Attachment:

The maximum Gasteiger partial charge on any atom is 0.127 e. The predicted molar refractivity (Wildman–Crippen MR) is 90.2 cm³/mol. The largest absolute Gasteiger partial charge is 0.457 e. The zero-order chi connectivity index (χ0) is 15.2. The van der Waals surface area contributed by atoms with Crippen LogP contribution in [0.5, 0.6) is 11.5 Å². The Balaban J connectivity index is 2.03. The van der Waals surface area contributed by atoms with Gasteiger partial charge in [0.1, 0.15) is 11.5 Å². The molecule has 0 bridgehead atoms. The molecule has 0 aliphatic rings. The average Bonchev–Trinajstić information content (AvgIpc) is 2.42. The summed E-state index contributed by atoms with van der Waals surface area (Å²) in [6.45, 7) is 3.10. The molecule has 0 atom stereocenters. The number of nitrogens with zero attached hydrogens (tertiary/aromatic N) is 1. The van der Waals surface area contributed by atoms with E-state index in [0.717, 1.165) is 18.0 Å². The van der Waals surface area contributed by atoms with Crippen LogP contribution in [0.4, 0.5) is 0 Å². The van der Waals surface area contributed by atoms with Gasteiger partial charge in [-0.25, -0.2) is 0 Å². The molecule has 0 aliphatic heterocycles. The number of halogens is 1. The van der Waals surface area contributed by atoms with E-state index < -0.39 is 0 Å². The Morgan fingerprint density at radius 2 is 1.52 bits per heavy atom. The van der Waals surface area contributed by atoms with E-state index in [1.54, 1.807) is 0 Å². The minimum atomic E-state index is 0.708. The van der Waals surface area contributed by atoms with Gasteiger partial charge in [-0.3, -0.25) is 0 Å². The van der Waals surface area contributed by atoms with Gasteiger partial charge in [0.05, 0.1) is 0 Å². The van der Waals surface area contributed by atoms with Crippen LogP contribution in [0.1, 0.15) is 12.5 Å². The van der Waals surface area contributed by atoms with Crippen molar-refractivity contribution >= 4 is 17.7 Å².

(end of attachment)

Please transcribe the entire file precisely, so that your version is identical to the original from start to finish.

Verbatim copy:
The maximum Gasteiger partial charge on any atom is 0.127 e. The predicted molar refractivity (Wildman–Crippen MR) is 90.2 cm³/mol. The largest absolute Gasteiger partial charge is 0.457 e. The zero-order chi connectivity index (χ0) is 15.2. The van der Waals surface area contributed by atoms with Crippen LogP contribution in [0.5, 0.6) is 11.5 Å². The Balaban J connectivity index is 2.03. The van der Waals surface area contributed by atoms with Gasteiger partial charge in [0.1, 0.15) is 11.5 Å². The molecule has 0 bridgehead atoms. The molecule has 0 aliphatic rings. The average Bonchev–Trinajstić information content (AvgIpc) is 2.42. The summed E-state index contributed by atoms with van der Waals surface area (Å²) in [6.45, 7) is 3.10. The molecule has 0 atom stereocenters. The number of nitrogens with zero attached hydrogens (tertiary/aromatic N) is 1. The van der Waals surface area contributed by atoms with E-state index in [0.717, 1.165) is 18.0 Å². The van der Waals surface area contributed by atoms with Crippen LogP contribution in [0.4, 0.5) is 0 Å². The van der Waals surface area contributed by atoms with Gasteiger partial charge in [-0.25, -0.2) is 0 Å². The molecule has 0 aliphatic heterocycles. The number of halogens is 1. The van der Waals surface area contributed by atoms with E-state index < -0.39 is 0 Å². The Morgan fingerprint density at radius 2 is 1.52 bits per heavy atom. The van der Waals surface area contributed by atoms with E-state index in [1.54, 1.807) is 0 Å². The minimum atomic E-state index is 0.708. The van der Waals surface area contributed by atoms with Gasteiger partial charge in [-0.3, -0.25) is 0 Å². The van der Waals surface area contributed by atoms with Gasteiger partial charge in [0.05, 0.1) is 0 Å². The van der Waals surface area contributed by atoms with Crippen LogP contribution in [0.1, 0.15) is 12.5 Å². The van der Waals surface area contributed by atoms with Crippen molar-refractivity contribution >= 4 is 17.7 Å².